Thanks for your comment! I felt good about giving him the tip vs having the expensive coffee. It would have felt wrong otherwise…
      CB Driver recently posted..Village in Sumatra (Photo of the Day) #Indonesia #photography My Profile

  2. Craig Zabransky
    May 29, 2012 | 8:04 pm

    Wow, $9 US for a cup of coffee and that is on location, I wonder what the Geisha goes for Europe? And to be honest, I thought the reason you didn’t drink it was because of the name before I read the post.

    As a coffee drinker, I really still want to take a tour of a plantation, and after this post, I’ll make sure I am prepared to go over my budget….

    stay adventurous, Craig
    Craig Zabransky recently posted..The Morning March to the Tikal Temple SunriseMy Profile

    • CB Driver
      June 5, 2012 | 3:51 am

      Hola, Craig. Yeah, that’s some serious dinero for a small cup of coffee. In Europe, it would be $15 maybe. Yikes. :)

      Funny re: the Geisha name… :)

      Staying revved up on coffee, Lisa :)

  3. Annette | Bucket List Journey
    May 29, 2012 | 11:23 pm

    Makes me wonder if the extra $6 for the Geisha would have even been worth the money. There must be some sort of threslhold on how much better a cup of coffee could actually be.

    Glad you enjoyed your cup of joe :)
    Annette | Bucket List Journey recently posted..Getting Bit By An Ostrich. Not on the Bucket List.My Profile

    • CB Driver
      June 5, 2012 | 3:49 am

      Hi, Annette. Funny re: the coffee taste threshold–love that! Wonder if it’s similar to fine wine….hmmm.

  4. Sky
    May 30, 2012 | 1:05 pm

    It’s really cool that you wrote about this because my group actually took the tour of the Ruiz plantation when we were in Boquete as well! We had Señor Ruiz’s grandson as our tour guide, instead of Carlos, and I believe that it was a more informal deal as we didn’t get free coffee or anything. (Though one of my friends ended up spending over $300 on Geisha coffee – at $70 a pound!) However, it was such a neat process! I can’t imagine working on a plantation like that, though – some of the paths look so steep and the thought of walking up and down them with pounds of coffee beans just makes me shudder!
    Sky recently posted..Where Have I Been?!My Profile

    • CB Driver
      June 5, 2012 | 3:48 am

      Hi, Sky. You took a tour of the same plantation? How cool! I can’t believe one of your friends spent that; wow, he/she must have loved it!

      It is an interesting process, but I agree with you…cannot imagine working there. Looks like some serious toil!

  5. martha
    May 31, 2012 | 12:18 am

    Very interesting! I didn’t know there are all these kinds of coffee, even though I love coffee. Is there any way to find out whether these types of coffee are fairly traded? Do they still use child labor to pick them?

    • CB Driver
      June 5, 2012 | 3:47 am

      Hi, Martha. I think there are ways to find out, but I’m not sure how exactly. As for the child labor issue, that’s really tricky. I think one could see it while visiting one of the places. I didn’t notice any kids at Cafe Ruiz, but it was early in the day. Maybe, if they work there, they arrive later… Let’s hope they don’t work there at all (although it’s possible since Carlos did.) Sadly, it’s common in many countries.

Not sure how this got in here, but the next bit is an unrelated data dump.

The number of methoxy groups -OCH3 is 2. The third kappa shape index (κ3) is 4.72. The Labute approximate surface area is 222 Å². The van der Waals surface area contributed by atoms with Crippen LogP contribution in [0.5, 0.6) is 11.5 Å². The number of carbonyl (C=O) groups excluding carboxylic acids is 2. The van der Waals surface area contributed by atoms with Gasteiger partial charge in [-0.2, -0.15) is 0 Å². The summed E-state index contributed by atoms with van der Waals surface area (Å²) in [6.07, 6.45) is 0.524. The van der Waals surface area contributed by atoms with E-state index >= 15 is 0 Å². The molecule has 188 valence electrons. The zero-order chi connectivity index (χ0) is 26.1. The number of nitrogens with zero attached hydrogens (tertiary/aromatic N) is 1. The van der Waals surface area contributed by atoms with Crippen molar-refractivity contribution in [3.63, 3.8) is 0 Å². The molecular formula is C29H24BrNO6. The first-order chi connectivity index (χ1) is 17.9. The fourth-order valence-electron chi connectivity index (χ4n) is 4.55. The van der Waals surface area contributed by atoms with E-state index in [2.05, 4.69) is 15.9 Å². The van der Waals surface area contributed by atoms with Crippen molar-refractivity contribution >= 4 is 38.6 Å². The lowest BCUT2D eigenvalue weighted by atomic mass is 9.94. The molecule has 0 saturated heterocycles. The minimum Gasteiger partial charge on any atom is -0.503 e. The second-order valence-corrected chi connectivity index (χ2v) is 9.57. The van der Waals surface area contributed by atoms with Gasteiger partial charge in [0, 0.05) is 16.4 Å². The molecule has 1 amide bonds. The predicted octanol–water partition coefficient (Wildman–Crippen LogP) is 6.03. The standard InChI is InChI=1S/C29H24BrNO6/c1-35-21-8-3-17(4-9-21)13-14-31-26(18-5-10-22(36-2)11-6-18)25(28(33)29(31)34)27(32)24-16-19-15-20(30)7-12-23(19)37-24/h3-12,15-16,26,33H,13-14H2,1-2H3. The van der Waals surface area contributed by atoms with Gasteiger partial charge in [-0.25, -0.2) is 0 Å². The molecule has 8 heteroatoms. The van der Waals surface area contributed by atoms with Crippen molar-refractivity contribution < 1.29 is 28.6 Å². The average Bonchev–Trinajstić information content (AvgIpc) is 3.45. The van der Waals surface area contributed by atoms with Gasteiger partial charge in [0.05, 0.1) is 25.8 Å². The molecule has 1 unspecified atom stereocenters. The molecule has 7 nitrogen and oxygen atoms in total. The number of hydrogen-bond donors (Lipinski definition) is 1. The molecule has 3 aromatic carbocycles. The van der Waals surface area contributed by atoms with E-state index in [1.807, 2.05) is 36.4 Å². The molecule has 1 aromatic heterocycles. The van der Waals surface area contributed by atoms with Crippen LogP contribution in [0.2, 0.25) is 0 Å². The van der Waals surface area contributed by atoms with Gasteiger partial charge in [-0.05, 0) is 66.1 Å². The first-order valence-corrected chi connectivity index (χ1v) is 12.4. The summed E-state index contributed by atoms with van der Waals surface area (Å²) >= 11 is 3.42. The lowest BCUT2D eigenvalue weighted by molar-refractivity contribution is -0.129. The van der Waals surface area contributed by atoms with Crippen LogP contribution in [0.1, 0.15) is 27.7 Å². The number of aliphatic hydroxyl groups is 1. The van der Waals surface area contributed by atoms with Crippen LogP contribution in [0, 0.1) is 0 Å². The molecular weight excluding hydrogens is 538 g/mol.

• Joshua Ruiz
        April 18, 2013 | 3:06 am

        Hello CBDriver/martha and everyone.

        Sorry for joining this late,
        I absolutely love the fact that people all around the world are very interested in learning more about coffee and the way it’s processed.
        It’s important to know about the whole journey a coffee-bean does before it’s ready for drinking.

        quote: “I think there are ways to find out”
        I hope I can help you with some questions.

        Café Ruiz does not have Child Labour. There are rules for kids if they want to work in Café Ruiz, which are:
        - they have to be over 14 years old.
        - they HAVE to be on school vacations (3 months in Panamanian school system)
        - they have to be accompanied by their parents/people officialy responsable during harvest time.
        - and very important : of one’s own free will: they are not being forced.
        - they choose freely if they want to work

        All the Coffee of Café Ruiz is being traded fairly.
        Did Cafe Ruiz certify “Fair Trade” ? no – simply because it’s very expensive for a small coffee company to pay high yearly fees.
        remember: In Panama every Coffee Grower is independent and stands on his own. In other countries (Colombia, Costa Rica, El Salvador etc.) coffee industry is managed by the state or by coops which have a yearly budget for certifications, publicity etc.

        Hope I could help.

        • CB Driver
          April 18, 2013 | 11:46 pm

          Hi, Joshua–thanks for sharing this info! Are you someone in the Cafe Ruíz family? Grandson of Sr. Ruíz?

          People are definitely interested in coffee–me included. I loved the tour I went on. I’m so glad that there is no child labor, etc. and those who do work there have to be on vacation from school, etc.

          I can imagine fair trade is expensive.

          • Joshua Ruiz
            April 20, 2013 | 5:13 pm

            Yes, I’m Mr. Plinios Grandson.
            I just finished an internship at Café Ruiz. That’s why the whole information is still “fresh” :)
            I was googleing about coffee tours in Panama and came across this blog, which I really liked. I thought I could answer some questions down in the comments-area.

            I also participated in Carlos Coffee Tour and gave Tours myself.

            It’s very nice to find blogs and websites with positive experiences about Café Ruiz coffee tour.

            If you have any questions I’m glad to answer some

          • CB Driver
            April 25, 2013 | 9:37 am

            Hi, Joshua. Nice to meet you! Now I understand how you found my blog, etc. So you also went on Carlos’ tour and gave some yourself? Very cool.

            Thanks for stopping by. :)

  6. Karen @ Trans-Americas Journey
    June 2, 2012 | 10:48 am